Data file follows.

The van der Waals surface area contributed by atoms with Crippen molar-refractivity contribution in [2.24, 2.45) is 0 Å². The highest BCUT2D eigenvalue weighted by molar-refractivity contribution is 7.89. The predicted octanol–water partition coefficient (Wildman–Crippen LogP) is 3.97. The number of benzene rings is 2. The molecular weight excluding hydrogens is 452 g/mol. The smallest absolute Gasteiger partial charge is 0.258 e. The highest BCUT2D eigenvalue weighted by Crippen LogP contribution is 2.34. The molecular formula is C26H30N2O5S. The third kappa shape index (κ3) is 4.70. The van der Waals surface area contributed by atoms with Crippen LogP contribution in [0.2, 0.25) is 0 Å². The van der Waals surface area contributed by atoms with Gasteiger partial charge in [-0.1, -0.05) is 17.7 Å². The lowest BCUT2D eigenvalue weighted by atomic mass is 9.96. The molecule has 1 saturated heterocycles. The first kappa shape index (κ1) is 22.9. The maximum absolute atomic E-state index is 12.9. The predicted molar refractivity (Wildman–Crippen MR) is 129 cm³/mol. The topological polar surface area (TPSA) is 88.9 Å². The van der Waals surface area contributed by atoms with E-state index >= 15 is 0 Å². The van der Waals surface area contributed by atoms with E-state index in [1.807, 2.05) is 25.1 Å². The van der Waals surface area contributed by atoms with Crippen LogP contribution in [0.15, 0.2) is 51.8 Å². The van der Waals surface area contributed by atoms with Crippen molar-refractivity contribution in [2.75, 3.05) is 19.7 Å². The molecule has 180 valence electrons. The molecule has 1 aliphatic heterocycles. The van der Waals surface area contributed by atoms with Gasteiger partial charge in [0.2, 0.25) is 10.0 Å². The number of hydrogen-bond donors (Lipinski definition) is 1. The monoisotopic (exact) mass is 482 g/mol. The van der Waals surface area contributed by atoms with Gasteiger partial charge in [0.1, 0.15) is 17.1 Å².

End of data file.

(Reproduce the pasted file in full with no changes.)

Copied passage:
The van der Waals surface area contributed by atoms with Crippen molar-refractivity contribution in [2.24, 2.45) is 0 Å². The highest BCUT2D eigenvalue weighted by molar-refractivity contribution is 7.89. The predicted octanol–water partition coefficient (Wildman–Crippen LogP) is 3.97. The number of benzene rings is 2. The molecular weight excluding hydrogens is 452 g/mol. The smallest absolute Gasteiger partial charge is 0.258 e. The highest BCUT2D eigenvalue weighted by Crippen LogP contribution is 2.34. The molecular formula is C26H30N2O5S. The third kappa shape index (κ3) is 4.70. The van der Waals surface area contributed by atoms with Crippen LogP contribution in [0.2, 0.25) is 0 Å². The van der Waals surface area contributed by atoms with Gasteiger partial charge in [-0.1, -0.05) is 17.7 Å². The lowest BCUT2D eigenvalue weighted by atomic mass is 9.96. The molecule has 1 saturated heterocycles. The first kappa shape index (κ1) is 22.9. The maximum absolute atomic E-state index is 12.9. The predicted molar refractivity (Wildman–Crippen MR) is 129 cm³/mol. The topological polar surface area (TPSA) is 88.9 Å². The van der Waals surface area contributed by atoms with E-state index >= 15 is 0 Å². The van der Waals surface area contributed by atoms with E-state index in [1.807, 2.05) is 25.1 Å². The van der Waals surface area contributed by atoms with Crippen LogP contribution in [0.15, 0.2) is 51.8 Å². The van der Waals surface area contributed by atoms with Crippen molar-refractivity contribution in [2.75, 3.05) is 19.7 Å². The molecule has 180 valence electrons. The molecule has 1 aliphatic heterocycles. The van der Waals surface area contributed by atoms with Gasteiger partial charge in [0.2, 0.25) is 10.0 Å². The number of hydrogen-bond donors (Lipinski definition) is 1. The monoisotopic (exact) mass is 482 g/mol. The van der Waals surface area contributed by atoms with Gasteiger partial charge in [0.1, 0.15) is 17.1 Å².